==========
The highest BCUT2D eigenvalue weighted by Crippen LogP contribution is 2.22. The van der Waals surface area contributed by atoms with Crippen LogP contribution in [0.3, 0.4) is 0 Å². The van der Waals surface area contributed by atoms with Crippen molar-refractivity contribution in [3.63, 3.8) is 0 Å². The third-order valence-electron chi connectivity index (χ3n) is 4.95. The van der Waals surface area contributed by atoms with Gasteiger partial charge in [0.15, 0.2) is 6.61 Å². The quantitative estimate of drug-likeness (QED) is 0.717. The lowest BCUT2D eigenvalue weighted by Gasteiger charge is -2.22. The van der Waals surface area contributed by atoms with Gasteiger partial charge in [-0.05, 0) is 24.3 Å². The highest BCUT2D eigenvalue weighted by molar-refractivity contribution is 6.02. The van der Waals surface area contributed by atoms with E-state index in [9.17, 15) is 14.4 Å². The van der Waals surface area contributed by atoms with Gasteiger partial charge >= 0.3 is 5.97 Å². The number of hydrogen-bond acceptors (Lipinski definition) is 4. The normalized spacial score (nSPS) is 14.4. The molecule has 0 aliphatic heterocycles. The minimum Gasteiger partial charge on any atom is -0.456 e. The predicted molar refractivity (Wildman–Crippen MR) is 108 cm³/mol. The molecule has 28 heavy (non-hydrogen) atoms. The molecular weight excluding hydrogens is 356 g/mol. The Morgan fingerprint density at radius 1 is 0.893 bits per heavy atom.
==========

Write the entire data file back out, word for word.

The highest BCUT2D eigenvalue weighted by Crippen LogP contribution is 2.22. The van der Waals surface area contributed by atoms with Crippen LogP contribution in [0.3, 0.4) is 0 Å². The van der Waals surface area contributed by atoms with Crippen molar-refractivity contribution in [3.63, 3.8) is 0 Å². The third-order valence-electron chi connectivity index (χ3n) is 4.95. The van der Waals surface area contributed by atoms with Gasteiger partial charge in [0.15, 0.2) is 6.61 Å². The quantitative estimate of drug-likeness (QED) is 0.717. The lowest BCUT2D eigenvalue weighted by Gasteiger charge is -2.22. The van der Waals surface area contributed by atoms with Gasteiger partial charge in [-0.05, 0) is 24.3 Å². The highest BCUT2D eigenvalue weighted by molar-refractivity contribution is 6.02. The van der Waals surface area contributed by atoms with E-state index in [9.17, 15) is 14.4 Å². The van der Waals surface area contributed by atoms with Gasteiger partial charge >= 0.3 is 5.97 Å². The number of hydrogen-bond acceptors (Lipinski definition) is 4. The normalized spacial score (nSPS) is 14.4. The molecule has 0 aliphatic heterocycles. The minimum Gasteiger partial charge on any atom is -0.456 e. The predicted molar refractivity (Wildman–Crippen MR) is 108 cm³/mol. The molecule has 28 heavy (non-hydrogen) atoms. The molecular weight excluding hydrogens is 356 g/mol. The Morgan fingerprint density at radius 1 is 0.893 bits per heavy atom.